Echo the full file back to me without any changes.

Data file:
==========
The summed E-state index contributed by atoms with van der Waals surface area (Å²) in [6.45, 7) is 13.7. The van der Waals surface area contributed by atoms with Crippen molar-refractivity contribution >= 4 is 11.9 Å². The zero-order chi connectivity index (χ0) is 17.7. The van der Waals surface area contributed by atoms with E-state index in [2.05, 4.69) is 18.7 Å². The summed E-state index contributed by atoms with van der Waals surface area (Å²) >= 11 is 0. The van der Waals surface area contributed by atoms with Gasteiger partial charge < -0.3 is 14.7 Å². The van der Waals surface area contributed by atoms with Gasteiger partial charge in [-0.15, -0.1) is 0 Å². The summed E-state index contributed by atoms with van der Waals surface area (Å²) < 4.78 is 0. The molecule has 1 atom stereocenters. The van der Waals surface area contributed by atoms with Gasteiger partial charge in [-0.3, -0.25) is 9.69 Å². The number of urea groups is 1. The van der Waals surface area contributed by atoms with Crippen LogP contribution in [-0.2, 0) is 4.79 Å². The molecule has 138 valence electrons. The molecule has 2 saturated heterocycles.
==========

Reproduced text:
The summed E-state index contributed by atoms with van der Waals surface area (Å²) in [6.45, 7) is 13.7. The van der Waals surface area contributed by atoms with Crippen molar-refractivity contribution >= 4 is 11.9 Å². The zero-order chi connectivity index (χ0) is 17.7. The van der Waals surface area contributed by atoms with E-state index in [2.05, 4.69) is 18.7 Å². The summed E-state index contributed by atoms with van der Waals surface area (Å²) >= 11 is 0. The van der Waals surface area contributed by atoms with Gasteiger partial charge < -0.3 is 14.7 Å². The van der Waals surface area contributed by atoms with Gasteiger partial charge in [-0.15, -0.1) is 0 Å². The summed E-state index contributed by atoms with van der Waals surface area (Å²) < 4.78 is 0. The molecule has 1 atom stereocenters. The van der Waals surface area contributed by atoms with Gasteiger partial charge in [-0.3, -0.25) is 9.69 Å². The number of urea groups is 1. The van der Waals surface area contributed by atoms with Crippen LogP contribution in [-0.2, 0) is 4.79 Å². The molecule has 138 valence electrons. The molecule has 2 saturated heterocycles.